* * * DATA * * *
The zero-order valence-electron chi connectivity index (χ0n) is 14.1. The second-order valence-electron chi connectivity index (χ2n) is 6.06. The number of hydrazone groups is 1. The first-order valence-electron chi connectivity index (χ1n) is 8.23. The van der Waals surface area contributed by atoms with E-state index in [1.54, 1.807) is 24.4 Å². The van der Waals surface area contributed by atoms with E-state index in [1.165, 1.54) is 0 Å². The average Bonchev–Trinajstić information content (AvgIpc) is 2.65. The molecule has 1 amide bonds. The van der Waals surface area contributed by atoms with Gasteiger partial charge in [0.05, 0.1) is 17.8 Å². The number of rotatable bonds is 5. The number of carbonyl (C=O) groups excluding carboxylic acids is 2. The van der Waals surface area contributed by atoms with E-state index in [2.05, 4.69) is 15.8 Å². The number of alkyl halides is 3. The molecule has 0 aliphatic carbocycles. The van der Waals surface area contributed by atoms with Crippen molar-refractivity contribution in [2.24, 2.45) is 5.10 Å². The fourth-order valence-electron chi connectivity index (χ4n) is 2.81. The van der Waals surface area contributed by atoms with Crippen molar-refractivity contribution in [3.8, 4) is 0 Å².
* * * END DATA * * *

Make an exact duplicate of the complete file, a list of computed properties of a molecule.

The zero-order valence-electron chi connectivity index (χ0n) is 14.1. The second-order valence-electron chi connectivity index (χ2n) is 6.06. The number of hydrazone groups is 1. The first-order valence-electron chi connectivity index (χ1n) is 8.23. The van der Waals surface area contributed by atoms with E-state index in [1.54, 1.807) is 24.4 Å². The van der Waals surface area contributed by atoms with E-state index in [1.165, 1.54) is 0 Å². The average Bonchev–Trinajstić information content (AvgIpc) is 2.65. The molecule has 1 amide bonds. The van der Waals surface area contributed by atoms with Gasteiger partial charge in [0.05, 0.1) is 17.8 Å². The number of rotatable bonds is 5. The number of carbonyl (C=O) groups excluding carboxylic acids is 2. The van der Waals surface area contributed by atoms with E-state index in [2.05, 4.69) is 15.8 Å². The number of alkyl halides is 3. The molecule has 0 aliphatic carbocycles. The van der Waals surface area contributed by atoms with Crippen molar-refractivity contribution in [2.24, 2.45) is 5.10 Å². The fourth-order valence-electron chi connectivity index (χ4n) is 2.81. The van der Waals surface area contributed by atoms with Crippen molar-refractivity contribution in [3.8, 4) is 0 Å².